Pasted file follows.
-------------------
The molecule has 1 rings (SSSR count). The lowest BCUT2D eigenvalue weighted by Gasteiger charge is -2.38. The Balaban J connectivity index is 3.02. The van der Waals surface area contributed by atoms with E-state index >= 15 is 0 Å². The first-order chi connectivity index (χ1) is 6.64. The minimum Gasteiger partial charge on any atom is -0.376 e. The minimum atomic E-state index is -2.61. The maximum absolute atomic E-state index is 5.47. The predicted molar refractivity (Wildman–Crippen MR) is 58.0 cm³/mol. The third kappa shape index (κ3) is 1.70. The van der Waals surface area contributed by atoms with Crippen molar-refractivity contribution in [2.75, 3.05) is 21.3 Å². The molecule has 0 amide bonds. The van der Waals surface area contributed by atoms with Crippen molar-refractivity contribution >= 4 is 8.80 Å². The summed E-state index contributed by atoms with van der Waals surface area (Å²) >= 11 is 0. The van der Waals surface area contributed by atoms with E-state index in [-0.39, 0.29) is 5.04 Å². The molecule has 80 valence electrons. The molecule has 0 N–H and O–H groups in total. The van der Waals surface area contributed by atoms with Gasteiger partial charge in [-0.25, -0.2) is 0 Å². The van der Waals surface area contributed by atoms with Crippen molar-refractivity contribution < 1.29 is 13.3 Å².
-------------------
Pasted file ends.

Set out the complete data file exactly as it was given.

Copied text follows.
The molecule has 1 rings (SSSR count). The lowest BCUT2D eigenvalue weighted by Gasteiger charge is -2.38. The Balaban J connectivity index is 3.02. The van der Waals surface area contributed by atoms with E-state index >= 15 is 0 Å². The first-order chi connectivity index (χ1) is 6.64. The minimum Gasteiger partial charge on any atom is -0.376 e. The minimum atomic E-state index is -2.61. The maximum absolute atomic E-state index is 5.47. The predicted molar refractivity (Wildman–Crippen MR) is 58.0 cm³/mol. The third kappa shape index (κ3) is 1.70. The van der Waals surface area contributed by atoms with Crippen molar-refractivity contribution in [2.75, 3.05) is 21.3 Å². The molecule has 0 amide bonds. The van der Waals surface area contributed by atoms with Crippen molar-refractivity contribution >= 4 is 8.80 Å². The summed E-state index contributed by atoms with van der Waals surface area (Å²) >= 11 is 0. The van der Waals surface area contributed by atoms with E-state index in [-0.39, 0.29) is 5.04 Å². The molecule has 80 valence electrons. The molecule has 0 N–H and O–H groups in total. The van der Waals surface area contributed by atoms with Gasteiger partial charge in [-0.25, -0.2) is 0 Å². The van der Waals surface area contributed by atoms with Crippen molar-refractivity contribution < 1.29 is 13.3 Å².